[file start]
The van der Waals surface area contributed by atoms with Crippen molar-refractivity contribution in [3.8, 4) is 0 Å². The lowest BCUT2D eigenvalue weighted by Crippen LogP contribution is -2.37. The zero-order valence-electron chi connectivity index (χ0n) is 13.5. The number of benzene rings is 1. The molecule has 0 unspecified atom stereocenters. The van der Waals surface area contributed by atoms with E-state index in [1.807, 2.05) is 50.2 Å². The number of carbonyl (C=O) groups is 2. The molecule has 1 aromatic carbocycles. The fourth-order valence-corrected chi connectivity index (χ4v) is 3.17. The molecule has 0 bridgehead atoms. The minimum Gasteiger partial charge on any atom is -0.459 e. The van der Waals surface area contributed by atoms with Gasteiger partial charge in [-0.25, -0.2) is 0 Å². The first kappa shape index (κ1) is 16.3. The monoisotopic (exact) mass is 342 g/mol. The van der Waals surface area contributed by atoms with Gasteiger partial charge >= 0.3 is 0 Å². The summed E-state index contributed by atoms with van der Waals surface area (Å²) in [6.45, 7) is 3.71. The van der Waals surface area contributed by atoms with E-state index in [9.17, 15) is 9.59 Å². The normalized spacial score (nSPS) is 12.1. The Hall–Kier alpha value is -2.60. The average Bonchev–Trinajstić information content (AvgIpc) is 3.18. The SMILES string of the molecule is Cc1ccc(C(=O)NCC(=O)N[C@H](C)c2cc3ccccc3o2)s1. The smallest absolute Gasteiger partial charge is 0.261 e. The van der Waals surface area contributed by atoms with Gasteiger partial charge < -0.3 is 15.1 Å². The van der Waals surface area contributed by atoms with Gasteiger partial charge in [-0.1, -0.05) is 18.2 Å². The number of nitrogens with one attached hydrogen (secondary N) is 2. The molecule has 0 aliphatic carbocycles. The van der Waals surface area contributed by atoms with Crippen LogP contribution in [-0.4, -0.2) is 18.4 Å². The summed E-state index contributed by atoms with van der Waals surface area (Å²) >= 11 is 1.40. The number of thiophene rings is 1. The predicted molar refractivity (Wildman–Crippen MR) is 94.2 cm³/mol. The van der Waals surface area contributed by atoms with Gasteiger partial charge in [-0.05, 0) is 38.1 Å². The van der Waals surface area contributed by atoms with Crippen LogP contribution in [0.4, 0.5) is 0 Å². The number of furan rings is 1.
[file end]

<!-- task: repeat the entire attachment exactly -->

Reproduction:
The van der Waals surface area contributed by atoms with Crippen molar-refractivity contribution in [3.8, 4) is 0 Å². The lowest BCUT2D eigenvalue weighted by Crippen LogP contribution is -2.37. The zero-order valence-electron chi connectivity index (χ0n) is 13.5. The number of benzene rings is 1. The molecule has 0 unspecified atom stereocenters. The van der Waals surface area contributed by atoms with E-state index in [1.807, 2.05) is 50.2 Å². The number of carbonyl (C=O) groups is 2. The molecule has 1 aromatic carbocycles. The fourth-order valence-corrected chi connectivity index (χ4v) is 3.17. The molecule has 0 bridgehead atoms. The minimum Gasteiger partial charge on any atom is -0.459 e. The van der Waals surface area contributed by atoms with Gasteiger partial charge in [-0.25, -0.2) is 0 Å². The first kappa shape index (κ1) is 16.3. The monoisotopic (exact) mass is 342 g/mol. The van der Waals surface area contributed by atoms with Gasteiger partial charge >= 0.3 is 0 Å². The summed E-state index contributed by atoms with van der Waals surface area (Å²) in [6.45, 7) is 3.71. The van der Waals surface area contributed by atoms with E-state index in [9.17, 15) is 9.59 Å². The normalized spacial score (nSPS) is 12.1. The Hall–Kier alpha value is -2.60. The average Bonchev–Trinajstić information content (AvgIpc) is 3.18. The SMILES string of the molecule is Cc1ccc(C(=O)NCC(=O)N[C@H](C)c2cc3ccccc3o2)s1. The smallest absolute Gasteiger partial charge is 0.261 e. The van der Waals surface area contributed by atoms with Gasteiger partial charge < -0.3 is 15.1 Å². The van der Waals surface area contributed by atoms with Gasteiger partial charge in [-0.1, -0.05) is 18.2 Å². The number of nitrogens with one attached hydrogen (secondary N) is 2. The molecule has 0 aliphatic carbocycles. The van der Waals surface area contributed by atoms with Crippen LogP contribution in [-0.4, -0.2) is 18.4 Å². The summed E-state index contributed by atoms with van der Waals surface area (Å²) >= 11 is 1.40. The number of thiophene rings is 1. The predicted molar refractivity (Wildman–Crippen MR) is 94.2 cm³/mol. The van der Waals surface area contributed by atoms with Gasteiger partial charge in [-0.05, 0) is 38.1 Å². The van der Waals surface area contributed by atoms with Crippen LogP contribution in [0.4, 0.5) is 0 Å². The number of furan rings is 1.